While reading Eat, Pray, Love I paused to reflect on Felipe's words. He was, of course, speaking to Elizabeth about their relationship, but I found that his statements really encapsulated a lot of what I've learned, or come to understand, about homelands. Throughout the semester we've discussed many different aspects of homelands. We've touched on the fact that the notion of our individual "home" involves our cultures, families, physical location, passions, hates, bodies, ages, state of mind, and more. I think we have certainly established our homelands are more than the physical domiciles where we rest our heads at night. Through reading a variety of literature, but most crystalized in Gilbert's Eat, Pray, Love, I have realized that my home is a part of my self, my identity. I carry it with me wherever I go, like a snail. Because we have this ability to bring our homes with us, to carry them on our backs, we transport our unique and varied backgrounds wherever the wind may take us. Elizabeth Gilbert shows us that our homes and our selves can be constantly reinvented. We can take what we like about both, toss away the parts that drag us down, and get on with our lives.
When we go away to college, we create a new home for ourselves. Despite my mother's (loving) rants, "You're not going HOME on Sunday, you're going back to SCHOOL. This is still your home" I really consider Loyola a second home. It's the stuff of corny college brochures, but I miss it when I'm away and feel totally comfortable here. It also has that uniquely home-like quality of irritating me beyond belief at times. This "I need to get away from here for a while" usually arrises conveniently towards the end of the semester. Loyola became a second home because I brought home with me, to Baltimore. I created a physical space, with photographs and decorations, but also brought the same likes, dislikes, habits, and values from my life in New Jersey. I met and made friends with people who shared just enough of the same values to create a common bond. I pursued courses that led me to discover who and what I want to be. Like Gilbert's journey, it was by no means a perfect and seamless transition, but it all worked out in the end.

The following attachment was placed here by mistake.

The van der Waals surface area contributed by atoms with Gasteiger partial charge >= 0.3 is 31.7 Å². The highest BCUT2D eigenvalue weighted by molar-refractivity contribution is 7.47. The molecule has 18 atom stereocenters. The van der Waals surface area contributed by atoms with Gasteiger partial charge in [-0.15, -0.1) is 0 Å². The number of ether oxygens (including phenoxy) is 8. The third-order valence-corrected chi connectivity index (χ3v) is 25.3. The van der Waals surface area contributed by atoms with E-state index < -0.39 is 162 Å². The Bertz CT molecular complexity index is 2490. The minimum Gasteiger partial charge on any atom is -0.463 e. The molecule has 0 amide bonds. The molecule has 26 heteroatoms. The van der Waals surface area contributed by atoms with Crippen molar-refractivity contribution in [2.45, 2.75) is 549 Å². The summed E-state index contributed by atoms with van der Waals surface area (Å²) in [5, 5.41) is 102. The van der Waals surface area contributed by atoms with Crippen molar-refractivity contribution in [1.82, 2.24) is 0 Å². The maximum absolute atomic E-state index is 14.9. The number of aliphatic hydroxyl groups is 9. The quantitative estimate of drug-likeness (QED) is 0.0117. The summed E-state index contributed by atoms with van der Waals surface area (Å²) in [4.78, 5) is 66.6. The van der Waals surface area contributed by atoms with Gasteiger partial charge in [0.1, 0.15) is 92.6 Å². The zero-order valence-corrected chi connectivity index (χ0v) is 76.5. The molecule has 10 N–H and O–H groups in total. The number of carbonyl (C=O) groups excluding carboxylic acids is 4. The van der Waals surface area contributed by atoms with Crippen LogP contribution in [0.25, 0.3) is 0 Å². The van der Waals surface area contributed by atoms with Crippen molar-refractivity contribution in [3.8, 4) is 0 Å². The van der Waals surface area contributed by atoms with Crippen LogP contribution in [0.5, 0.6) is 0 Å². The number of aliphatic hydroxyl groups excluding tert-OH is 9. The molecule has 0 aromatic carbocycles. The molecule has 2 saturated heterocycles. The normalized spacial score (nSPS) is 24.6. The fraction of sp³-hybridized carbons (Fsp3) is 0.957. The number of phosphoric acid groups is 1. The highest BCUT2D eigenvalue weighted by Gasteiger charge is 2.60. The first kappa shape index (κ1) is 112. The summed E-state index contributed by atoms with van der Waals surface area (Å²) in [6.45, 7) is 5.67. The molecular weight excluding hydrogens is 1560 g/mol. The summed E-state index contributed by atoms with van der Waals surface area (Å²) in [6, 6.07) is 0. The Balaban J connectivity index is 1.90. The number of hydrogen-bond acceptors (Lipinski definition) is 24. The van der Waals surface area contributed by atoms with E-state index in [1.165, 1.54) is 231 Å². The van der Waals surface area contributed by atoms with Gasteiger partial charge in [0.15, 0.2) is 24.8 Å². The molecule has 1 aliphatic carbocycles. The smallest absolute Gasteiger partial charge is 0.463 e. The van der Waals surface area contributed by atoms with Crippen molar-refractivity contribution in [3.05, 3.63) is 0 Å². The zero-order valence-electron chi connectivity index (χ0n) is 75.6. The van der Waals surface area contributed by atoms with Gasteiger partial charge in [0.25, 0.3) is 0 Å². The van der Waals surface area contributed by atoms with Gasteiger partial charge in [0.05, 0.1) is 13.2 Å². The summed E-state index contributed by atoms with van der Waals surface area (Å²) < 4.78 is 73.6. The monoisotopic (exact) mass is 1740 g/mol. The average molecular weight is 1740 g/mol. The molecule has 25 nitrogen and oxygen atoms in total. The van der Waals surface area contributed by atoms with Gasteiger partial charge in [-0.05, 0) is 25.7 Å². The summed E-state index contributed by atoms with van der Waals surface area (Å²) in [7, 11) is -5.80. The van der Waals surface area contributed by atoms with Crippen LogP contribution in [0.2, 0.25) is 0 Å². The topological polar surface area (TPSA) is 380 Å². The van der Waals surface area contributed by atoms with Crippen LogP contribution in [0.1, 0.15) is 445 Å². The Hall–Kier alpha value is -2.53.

I find comfort and solace in Felipe's words. Next year will be my senior year at Loyola. That's crazy. I feel like I just got here. I feel like I need to start savoring every moment so I don't miss or regret anything. Even though I know what I want to do career-wise after I graduate, there are still a multitude of unanswered questions. Where will I end up? What will I be teaching? Will I even get a job? Where will I live? I like to think that I carry my home on my back. Wherever I end up, I will be able to make it my home. I'll never be lost, because home will always be with me.